Telstra Corporation has listed 651 jobs on its axing sight, which the giant telco said on Tuesday was part of underway efforts to streamline its customer service operations across the nation.
The planned job separations were Telstra's response to what it termed as the "changing environment ... in a competitive market."
According to Business Day, 442 full-time Telstra employees will be given the boot soon and another 229 workers managed by employment agencies will not be renewed.
A statement issued today by the company called the move as unfortunate but necessary.
"These are hard decisions and our focus at the moment is working through the changes with our staff," the Telstra statement was reported by The Herald Sun as saying today.
Telstra's Melbourne customer service operations will let go of 235 staffs while in Sydney the company is set to send termination notice to 174 employees.
Call centres maintained by the telco in Lismore, New South Wales and Townsville, Queensland will lose 116 and 126 customer service operators respectively.
The move was prompted by emerging trend in customer service, in which call volumes for customer inquiries and other related concerns have shrunk by about 20 per cent over the past 12 months.
Parallel to that, Telstra disclosed that 30 per cent of its existing customers now mostly rely on online transactions to pay their bills and more.
"As a result, we believe we need fewer contact centres in the future," Telstra said, adding that the current customer care services trend is expected to be sustained in the future.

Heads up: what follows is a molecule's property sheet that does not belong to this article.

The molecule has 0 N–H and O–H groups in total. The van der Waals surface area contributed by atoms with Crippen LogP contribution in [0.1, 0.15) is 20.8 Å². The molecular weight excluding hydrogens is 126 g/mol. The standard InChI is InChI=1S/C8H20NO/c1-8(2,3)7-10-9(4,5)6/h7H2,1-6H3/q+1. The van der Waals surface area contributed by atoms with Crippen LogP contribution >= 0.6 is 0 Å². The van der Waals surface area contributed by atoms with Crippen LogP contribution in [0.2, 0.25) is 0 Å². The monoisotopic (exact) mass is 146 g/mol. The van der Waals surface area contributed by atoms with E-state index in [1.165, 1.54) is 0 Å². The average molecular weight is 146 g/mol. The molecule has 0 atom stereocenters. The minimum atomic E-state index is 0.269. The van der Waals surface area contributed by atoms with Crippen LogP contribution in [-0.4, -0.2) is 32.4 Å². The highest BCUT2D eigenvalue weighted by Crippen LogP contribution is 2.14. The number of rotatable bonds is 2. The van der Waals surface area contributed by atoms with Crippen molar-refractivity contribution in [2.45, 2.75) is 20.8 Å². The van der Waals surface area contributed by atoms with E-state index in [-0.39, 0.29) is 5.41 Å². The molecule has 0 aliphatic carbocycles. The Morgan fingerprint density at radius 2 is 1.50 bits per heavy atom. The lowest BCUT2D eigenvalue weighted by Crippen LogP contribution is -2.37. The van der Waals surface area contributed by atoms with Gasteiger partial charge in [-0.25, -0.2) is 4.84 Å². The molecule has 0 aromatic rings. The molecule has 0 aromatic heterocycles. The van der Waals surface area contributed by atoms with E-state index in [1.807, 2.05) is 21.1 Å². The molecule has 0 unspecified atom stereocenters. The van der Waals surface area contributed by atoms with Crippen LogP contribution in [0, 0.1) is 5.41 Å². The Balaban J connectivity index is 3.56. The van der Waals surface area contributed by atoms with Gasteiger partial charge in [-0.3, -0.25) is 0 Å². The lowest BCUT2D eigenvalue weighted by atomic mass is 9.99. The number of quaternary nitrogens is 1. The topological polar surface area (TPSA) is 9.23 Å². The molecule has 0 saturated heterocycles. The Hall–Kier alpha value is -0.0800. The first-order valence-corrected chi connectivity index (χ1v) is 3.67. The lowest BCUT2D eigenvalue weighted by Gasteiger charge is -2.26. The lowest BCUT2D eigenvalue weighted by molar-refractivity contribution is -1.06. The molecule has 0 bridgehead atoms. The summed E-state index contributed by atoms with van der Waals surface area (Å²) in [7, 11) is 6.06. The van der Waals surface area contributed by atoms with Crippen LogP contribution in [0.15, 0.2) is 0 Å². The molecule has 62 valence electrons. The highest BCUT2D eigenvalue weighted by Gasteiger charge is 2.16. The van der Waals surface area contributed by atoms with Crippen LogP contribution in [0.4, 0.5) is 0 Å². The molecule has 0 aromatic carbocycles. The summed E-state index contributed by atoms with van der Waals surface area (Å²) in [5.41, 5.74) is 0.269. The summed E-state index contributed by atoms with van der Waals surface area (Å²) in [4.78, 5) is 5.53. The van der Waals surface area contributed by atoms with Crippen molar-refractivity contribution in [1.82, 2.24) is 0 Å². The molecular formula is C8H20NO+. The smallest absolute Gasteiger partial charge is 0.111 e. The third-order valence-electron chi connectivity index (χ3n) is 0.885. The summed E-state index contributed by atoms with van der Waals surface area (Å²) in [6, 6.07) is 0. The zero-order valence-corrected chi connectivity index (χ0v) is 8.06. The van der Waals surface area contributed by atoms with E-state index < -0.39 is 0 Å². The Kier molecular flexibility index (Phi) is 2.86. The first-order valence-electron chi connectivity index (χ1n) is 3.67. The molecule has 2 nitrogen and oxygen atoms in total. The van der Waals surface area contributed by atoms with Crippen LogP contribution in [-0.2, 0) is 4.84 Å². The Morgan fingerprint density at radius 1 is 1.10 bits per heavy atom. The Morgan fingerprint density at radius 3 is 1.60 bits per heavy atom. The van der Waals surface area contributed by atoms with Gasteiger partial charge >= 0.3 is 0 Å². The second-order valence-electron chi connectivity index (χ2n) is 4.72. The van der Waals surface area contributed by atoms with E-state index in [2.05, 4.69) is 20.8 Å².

The jobs, Telstra clarified will not be abolished but will be shifted to other Telstra and Foxtel call centre facilities existing in Perth and Townsville.
"Some of this work will also be undertaken by existing partner contact centres offshore," Telstra hinted too, and according to Business Day it is likely that some of the jobs will be farmed out to the Philippines, a leading location for the business process operation needs of many global companies.
"Telstra relies on a mix of partners locally and globally to benefit from their expertise in particular tasks and their capacity to manage fluctuating workloads using world-class technology and solutions," the company said.
However, the Fairfax publication also reported that Telstra has opted for now to keep the customer service needs of its business clients to Australian-based call centres.
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